Obviously your taking this course is an indication of how much yoga has gone online, fulfilling a need for yoga on demand at home, in the workplace, or when traveling. Sites like MyYogaOnline and YogaGlo, not to mention Youtube, make it possible to take unlimited online classes for a small fee or free, while answers to just about any question you might have about yoga are right at your fingertips. Also, most of the promotion for my events and trainings has been online through WordPress, Facebook, Twitter, etc. Given this trend, as a yoga professional, it would be very helpful to develop an online presence with a website, blog, and possibly video offerings that will let the world know about you and what you do.
~ Eco-Consciousness & Earth-Friendly Yoga Products ~
Yoga people have always been at the vanguard of this, actually. Those who really take to yoga and make it a profession are already super-conscious people who care about the their body-temples and their earth-temples enough to take care of them. And Yoga is appealing to many because it is so simple and portable – no real gym equipment necessary. Personally, I don’t even feel having a yoga mat and all of the other yoga props are all that essential, and find it hard to believe that it took so long for the yoga world to realize that the early yoga mats contained toxic chemicals like PVC that are not healthy for our bodies or the earth. If you do buy a mat, I would definitely consider getting one of the eco-mats (there are many on the market), and recommend them to your students, too.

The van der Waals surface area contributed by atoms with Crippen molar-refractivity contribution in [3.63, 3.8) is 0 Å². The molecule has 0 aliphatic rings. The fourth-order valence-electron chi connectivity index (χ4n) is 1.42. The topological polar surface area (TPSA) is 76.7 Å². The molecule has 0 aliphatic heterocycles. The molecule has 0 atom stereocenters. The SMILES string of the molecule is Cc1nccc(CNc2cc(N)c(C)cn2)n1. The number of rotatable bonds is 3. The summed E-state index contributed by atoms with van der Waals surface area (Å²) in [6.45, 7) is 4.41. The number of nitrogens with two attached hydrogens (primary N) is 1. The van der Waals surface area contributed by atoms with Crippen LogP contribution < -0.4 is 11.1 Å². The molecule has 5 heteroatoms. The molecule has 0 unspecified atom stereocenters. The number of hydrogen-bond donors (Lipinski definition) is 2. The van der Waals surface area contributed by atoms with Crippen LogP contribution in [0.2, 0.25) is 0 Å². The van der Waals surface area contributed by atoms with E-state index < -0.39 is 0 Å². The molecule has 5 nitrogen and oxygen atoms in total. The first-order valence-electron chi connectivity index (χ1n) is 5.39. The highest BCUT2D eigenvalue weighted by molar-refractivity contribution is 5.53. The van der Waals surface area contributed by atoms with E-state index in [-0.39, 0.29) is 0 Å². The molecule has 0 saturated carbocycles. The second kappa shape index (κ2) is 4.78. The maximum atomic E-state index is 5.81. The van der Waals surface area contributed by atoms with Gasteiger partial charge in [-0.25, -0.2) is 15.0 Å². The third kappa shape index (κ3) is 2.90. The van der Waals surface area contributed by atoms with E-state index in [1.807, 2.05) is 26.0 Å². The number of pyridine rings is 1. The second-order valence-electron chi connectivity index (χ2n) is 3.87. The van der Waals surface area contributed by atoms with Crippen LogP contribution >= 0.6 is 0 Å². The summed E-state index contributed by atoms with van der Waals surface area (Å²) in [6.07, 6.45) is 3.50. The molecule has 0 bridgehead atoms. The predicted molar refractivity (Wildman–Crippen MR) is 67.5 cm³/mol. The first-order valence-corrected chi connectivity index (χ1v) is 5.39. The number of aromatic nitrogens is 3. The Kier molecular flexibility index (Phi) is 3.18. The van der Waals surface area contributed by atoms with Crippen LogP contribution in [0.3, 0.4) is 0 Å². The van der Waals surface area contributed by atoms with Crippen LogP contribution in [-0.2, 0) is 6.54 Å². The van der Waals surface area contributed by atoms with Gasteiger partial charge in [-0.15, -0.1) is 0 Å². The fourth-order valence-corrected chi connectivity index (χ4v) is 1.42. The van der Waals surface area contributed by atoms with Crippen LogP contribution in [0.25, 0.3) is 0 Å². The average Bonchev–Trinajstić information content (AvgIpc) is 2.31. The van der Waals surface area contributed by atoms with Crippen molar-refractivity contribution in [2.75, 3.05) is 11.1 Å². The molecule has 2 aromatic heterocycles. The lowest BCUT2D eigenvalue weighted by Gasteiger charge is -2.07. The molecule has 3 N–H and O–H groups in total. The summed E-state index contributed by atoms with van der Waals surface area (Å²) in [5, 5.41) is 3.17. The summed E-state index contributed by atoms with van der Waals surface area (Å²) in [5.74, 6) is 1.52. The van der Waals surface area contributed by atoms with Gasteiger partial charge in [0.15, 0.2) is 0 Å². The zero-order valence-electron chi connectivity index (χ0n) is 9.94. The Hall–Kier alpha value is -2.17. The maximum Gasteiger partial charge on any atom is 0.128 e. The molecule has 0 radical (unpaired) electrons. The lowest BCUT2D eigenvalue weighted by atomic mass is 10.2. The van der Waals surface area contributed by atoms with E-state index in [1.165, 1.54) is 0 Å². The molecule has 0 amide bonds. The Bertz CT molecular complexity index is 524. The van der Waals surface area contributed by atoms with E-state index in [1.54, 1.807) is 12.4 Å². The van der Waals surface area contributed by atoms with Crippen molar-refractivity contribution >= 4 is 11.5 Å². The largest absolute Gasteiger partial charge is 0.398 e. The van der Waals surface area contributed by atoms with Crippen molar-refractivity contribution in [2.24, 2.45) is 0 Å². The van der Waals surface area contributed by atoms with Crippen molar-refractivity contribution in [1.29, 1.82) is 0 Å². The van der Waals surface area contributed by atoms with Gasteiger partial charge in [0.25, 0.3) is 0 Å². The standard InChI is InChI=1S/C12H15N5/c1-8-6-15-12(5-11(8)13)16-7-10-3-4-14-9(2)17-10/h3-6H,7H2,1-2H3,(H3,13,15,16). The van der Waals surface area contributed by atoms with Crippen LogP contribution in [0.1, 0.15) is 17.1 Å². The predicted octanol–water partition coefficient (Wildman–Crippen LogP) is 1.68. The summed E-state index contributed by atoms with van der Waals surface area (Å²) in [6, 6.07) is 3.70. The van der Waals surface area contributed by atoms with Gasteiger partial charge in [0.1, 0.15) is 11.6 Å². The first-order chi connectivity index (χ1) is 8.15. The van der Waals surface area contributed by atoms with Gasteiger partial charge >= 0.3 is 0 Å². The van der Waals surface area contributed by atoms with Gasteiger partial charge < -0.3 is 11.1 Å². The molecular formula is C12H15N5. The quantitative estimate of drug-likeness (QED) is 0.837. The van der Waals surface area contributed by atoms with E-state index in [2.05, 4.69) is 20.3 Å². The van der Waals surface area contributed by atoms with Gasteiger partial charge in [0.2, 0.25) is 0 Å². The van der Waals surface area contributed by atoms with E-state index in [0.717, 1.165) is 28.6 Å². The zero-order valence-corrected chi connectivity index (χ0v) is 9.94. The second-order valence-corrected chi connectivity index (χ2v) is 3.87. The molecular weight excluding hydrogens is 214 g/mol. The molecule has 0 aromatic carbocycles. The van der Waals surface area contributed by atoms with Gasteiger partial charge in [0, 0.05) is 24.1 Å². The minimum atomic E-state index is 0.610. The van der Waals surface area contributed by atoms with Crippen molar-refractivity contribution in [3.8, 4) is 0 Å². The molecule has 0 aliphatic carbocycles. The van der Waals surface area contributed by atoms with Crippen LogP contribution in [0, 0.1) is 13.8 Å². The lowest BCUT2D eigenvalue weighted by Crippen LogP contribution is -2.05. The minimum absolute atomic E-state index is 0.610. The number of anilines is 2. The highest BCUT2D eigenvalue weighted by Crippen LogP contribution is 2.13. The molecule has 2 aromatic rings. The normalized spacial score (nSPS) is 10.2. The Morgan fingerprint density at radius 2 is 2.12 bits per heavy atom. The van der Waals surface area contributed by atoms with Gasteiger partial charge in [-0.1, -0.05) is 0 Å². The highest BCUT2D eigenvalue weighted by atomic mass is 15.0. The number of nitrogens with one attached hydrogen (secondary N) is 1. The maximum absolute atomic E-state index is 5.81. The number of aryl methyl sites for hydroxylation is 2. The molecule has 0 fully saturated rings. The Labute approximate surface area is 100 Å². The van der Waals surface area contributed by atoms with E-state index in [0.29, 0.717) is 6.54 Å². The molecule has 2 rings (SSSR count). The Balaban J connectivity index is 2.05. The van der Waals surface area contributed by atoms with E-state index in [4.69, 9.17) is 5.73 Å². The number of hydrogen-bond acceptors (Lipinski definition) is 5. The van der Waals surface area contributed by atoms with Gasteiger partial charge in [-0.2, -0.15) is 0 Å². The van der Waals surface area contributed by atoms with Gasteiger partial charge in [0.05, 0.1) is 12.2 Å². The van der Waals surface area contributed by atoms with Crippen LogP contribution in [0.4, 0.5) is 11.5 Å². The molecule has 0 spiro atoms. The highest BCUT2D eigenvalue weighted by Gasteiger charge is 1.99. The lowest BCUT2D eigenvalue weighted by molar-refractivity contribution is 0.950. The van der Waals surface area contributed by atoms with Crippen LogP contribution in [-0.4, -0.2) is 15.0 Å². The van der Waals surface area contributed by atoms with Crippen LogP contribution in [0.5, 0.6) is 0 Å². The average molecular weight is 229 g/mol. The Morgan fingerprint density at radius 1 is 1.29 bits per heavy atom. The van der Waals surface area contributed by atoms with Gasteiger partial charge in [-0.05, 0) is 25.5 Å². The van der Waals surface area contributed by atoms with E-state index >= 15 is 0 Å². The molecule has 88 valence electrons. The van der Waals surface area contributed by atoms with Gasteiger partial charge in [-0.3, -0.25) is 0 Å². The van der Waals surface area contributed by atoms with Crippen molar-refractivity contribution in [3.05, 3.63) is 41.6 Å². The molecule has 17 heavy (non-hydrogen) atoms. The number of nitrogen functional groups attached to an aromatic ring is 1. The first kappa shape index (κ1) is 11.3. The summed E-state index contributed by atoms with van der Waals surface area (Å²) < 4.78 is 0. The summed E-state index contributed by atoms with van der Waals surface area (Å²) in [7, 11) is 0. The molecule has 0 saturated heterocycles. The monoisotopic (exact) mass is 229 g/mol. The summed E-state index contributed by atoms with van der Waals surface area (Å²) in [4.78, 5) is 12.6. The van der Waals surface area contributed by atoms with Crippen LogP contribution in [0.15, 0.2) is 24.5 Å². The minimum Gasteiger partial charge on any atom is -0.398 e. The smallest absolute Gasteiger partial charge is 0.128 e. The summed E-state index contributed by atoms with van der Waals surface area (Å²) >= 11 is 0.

~ Aerial Yoga/Yoga Swing/Inversion Tools ~